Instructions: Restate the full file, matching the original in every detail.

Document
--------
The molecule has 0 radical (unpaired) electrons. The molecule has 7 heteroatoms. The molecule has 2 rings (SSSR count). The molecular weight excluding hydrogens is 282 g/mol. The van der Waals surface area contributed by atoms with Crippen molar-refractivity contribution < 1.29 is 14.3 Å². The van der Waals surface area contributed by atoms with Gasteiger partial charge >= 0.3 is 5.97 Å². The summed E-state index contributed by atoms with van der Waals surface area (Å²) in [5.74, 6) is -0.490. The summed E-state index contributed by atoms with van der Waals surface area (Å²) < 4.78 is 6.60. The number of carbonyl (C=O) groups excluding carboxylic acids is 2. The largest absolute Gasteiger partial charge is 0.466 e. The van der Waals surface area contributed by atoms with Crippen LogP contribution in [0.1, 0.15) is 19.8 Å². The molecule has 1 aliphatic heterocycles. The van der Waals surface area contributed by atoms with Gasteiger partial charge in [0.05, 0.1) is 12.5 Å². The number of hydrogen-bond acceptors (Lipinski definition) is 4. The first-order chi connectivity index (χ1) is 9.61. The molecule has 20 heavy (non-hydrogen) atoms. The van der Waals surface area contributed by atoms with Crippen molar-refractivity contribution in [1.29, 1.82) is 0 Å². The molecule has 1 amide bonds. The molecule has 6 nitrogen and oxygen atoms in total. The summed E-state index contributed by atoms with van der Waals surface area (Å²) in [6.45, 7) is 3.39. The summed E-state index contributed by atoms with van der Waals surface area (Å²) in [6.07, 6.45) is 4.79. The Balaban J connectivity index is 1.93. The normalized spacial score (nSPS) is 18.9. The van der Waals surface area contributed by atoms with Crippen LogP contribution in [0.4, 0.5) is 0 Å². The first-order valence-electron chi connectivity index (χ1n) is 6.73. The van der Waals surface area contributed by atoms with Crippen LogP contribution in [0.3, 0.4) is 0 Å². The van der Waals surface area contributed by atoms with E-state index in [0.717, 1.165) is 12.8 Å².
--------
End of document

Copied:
The molecule has 0 radical (unpaired) electrons. The molecule has 7 heteroatoms. The molecule has 2 rings (SSSR count). The molecular weight excluding hydrogens is 282 g/mol. The van der Waals surface area contributed by atoms with Crippen molar-refractivity contribution < 1.29 is 14.3 Å². The van der Waals surface area contributed by atoms with Gasteiger partial charge >= 0.3 is 5.97 Å². The summed E-state index contributed by atoms with van der Waals surface area (Å²) in [5.74, 6) is -0.490. The summed E-state index contributed by atoms with van der Waals surface area (Å²) < 4.78 is 6.60. The number of carbonyl (C=O) groups excluding carboxylic acids is 2. The largest absolute Gasteiger partial charge is 0.466 e. The van der Waals surface area contributed by atoms with Crippen LogP contribution in [0.1, 0.15) is 19.8 Å². The molecule has 1 aliphatic heterocycles. The van der Waals surface area contributed by atoms with Gasteiger partial charge in [0.05, 0.1) is 12.5 Å². The number of hydrogen-bond acceptors (Lipinski definition) is 4. The first-order chi connectivity index (χ1) is 9.61. The molecule has 20 heavy (non-hydrogen) atoms. The van der Waals surface area contributed by atoms with Crippen molar-refractivity contribution in [1.29, 1.82) is 0 Å². The molecule has 1 amide bonds. The molecule has 6 nitrogen and oxygen atoms in total. The summed E-state index contributed by atoms with van der Waals surface area (Å²) in [6.45, 7) is 3.39. The summed E-state index contributed by atoms with van der Waals surface area (Å²) in [6.07, 6.45) is 4.79. The Balaban J connectivity index is 1.93. The normalized spacial score (nSPS) is 18.9. The van der Waals surface area contributed by atoms with Crippen LogP contribution in [0.4, 0.5) is 0 Å². The first-order valence-electron chi connectivity index (χ1n) is 6.73. The van der Waals surface area contributed by atoms with Crippen LogP contribution in [0.3, 0.4) is 0 Å². The van der Waals surface area contributed by atoms with E-state index in [0.717, 1.165) is 12.8 Å².